NJ Governor Signs COVID-19 Tax Extension into Law
On April 14, 2020, New Jersey Gov. Phil Murphy signed the COVID-19 Fiscal Mitigation Act, (P.L. 2020, c.19), which extends the April 15, 2020, due date and payment date of certain taxpayers to July 15, 2020. Individual Gross Income Tax, Partnership, and Corporation Business Tax calendar year filers now have until July 15 to file and pay these taxes, including first-quarter estimated tax payments. Penalties and interest will not be imposed on the balance of tax due between the original due date and the extended due date, as long as the returns and/or payments are submitted by July 15, 2020. The law also extends the time by which the Division of Taxation can make an assessment and/or audit tax returns.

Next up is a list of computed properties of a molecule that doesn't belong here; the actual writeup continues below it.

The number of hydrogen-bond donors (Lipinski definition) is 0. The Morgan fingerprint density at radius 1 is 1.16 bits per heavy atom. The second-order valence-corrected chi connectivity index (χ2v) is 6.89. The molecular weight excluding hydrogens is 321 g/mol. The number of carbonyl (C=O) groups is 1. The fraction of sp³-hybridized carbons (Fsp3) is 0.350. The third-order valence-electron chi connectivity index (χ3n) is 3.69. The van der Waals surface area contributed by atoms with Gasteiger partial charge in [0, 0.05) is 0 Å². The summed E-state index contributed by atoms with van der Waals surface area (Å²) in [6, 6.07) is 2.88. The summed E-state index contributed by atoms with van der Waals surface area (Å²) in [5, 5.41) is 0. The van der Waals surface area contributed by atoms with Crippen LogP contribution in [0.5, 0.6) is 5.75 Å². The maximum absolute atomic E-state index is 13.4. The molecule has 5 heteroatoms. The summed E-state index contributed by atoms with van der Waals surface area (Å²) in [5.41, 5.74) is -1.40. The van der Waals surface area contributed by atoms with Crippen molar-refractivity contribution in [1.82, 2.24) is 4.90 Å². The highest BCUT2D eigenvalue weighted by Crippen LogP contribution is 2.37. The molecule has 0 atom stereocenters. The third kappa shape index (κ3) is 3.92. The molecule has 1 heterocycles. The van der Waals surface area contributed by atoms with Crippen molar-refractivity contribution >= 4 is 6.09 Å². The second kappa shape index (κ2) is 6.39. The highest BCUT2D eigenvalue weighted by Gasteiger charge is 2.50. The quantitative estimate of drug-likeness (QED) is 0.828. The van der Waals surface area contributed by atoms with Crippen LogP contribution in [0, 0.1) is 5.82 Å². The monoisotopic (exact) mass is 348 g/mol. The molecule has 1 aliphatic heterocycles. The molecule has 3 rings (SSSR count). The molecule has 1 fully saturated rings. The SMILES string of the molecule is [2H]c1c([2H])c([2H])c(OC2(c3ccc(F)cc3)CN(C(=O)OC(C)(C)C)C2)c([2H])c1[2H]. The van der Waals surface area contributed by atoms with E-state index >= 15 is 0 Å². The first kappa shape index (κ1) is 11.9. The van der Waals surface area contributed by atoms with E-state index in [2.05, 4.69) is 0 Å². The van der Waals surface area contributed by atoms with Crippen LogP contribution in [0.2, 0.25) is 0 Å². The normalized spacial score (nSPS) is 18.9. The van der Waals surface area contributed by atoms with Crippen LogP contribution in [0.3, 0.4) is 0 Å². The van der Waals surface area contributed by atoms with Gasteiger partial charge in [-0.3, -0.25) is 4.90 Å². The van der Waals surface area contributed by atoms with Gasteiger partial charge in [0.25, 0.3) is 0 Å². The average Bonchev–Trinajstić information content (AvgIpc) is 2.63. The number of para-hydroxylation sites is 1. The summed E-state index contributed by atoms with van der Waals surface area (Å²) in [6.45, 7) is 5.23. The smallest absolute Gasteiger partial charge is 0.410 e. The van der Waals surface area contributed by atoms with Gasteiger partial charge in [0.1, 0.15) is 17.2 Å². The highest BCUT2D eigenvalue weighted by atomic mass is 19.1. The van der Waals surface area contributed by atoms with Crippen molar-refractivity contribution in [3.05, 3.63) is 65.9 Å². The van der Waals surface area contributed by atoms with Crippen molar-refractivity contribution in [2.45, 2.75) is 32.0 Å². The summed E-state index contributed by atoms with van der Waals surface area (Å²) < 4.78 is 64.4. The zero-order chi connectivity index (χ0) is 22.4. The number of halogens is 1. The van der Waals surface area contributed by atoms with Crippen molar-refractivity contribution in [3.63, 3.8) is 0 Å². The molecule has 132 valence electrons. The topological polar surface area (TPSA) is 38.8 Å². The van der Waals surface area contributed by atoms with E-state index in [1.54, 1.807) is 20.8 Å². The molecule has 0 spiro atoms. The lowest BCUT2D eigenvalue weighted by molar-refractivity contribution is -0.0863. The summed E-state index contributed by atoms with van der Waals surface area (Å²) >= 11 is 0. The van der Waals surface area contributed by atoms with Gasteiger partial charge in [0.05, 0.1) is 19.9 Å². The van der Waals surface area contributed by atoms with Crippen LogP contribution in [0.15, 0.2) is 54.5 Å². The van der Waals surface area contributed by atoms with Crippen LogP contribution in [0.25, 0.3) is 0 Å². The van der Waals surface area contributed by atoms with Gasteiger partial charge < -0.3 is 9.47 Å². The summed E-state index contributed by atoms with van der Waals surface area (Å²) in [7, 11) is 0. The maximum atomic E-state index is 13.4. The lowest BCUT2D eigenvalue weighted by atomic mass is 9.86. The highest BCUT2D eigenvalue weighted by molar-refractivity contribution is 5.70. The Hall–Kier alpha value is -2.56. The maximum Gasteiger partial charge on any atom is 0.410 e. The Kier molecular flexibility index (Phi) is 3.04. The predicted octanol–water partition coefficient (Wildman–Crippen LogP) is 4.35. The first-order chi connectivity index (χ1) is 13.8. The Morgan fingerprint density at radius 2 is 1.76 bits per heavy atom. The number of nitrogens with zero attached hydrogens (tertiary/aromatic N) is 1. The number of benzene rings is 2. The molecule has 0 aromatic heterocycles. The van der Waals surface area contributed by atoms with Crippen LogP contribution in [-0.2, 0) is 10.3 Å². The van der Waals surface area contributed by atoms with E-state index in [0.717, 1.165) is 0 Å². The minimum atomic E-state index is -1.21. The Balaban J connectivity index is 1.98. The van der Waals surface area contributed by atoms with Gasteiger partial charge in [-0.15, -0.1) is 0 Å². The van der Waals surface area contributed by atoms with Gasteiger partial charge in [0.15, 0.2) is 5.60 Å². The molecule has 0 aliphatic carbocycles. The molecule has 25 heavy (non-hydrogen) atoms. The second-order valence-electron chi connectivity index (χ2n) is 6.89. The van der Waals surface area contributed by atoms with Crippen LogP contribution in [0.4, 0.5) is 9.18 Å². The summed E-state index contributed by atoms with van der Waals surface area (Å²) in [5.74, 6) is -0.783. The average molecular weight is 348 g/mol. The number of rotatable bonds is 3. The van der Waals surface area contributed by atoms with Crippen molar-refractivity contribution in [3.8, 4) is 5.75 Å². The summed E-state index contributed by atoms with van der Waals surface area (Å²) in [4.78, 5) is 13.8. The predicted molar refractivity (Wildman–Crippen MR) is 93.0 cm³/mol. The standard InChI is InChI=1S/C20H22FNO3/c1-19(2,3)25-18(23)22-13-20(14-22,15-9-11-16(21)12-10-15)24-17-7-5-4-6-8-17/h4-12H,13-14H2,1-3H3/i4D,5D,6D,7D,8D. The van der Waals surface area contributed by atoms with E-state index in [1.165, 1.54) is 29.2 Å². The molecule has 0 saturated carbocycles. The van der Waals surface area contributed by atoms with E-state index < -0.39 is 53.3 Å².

Information contained in this publication should not be construed as legal advice or opinion or as a substitute for the advice of counsel. The articles by these authors may have first appeared in other publications. The content provided is for educational and informational purposes for the use of clients and others who may be interested in the subject matter. We recommend that readers seek specific advice from counsel about particular matters of interest.

Copyright © 2020 Stradley Ronon Stevens & Young, LLP. All rights reserved.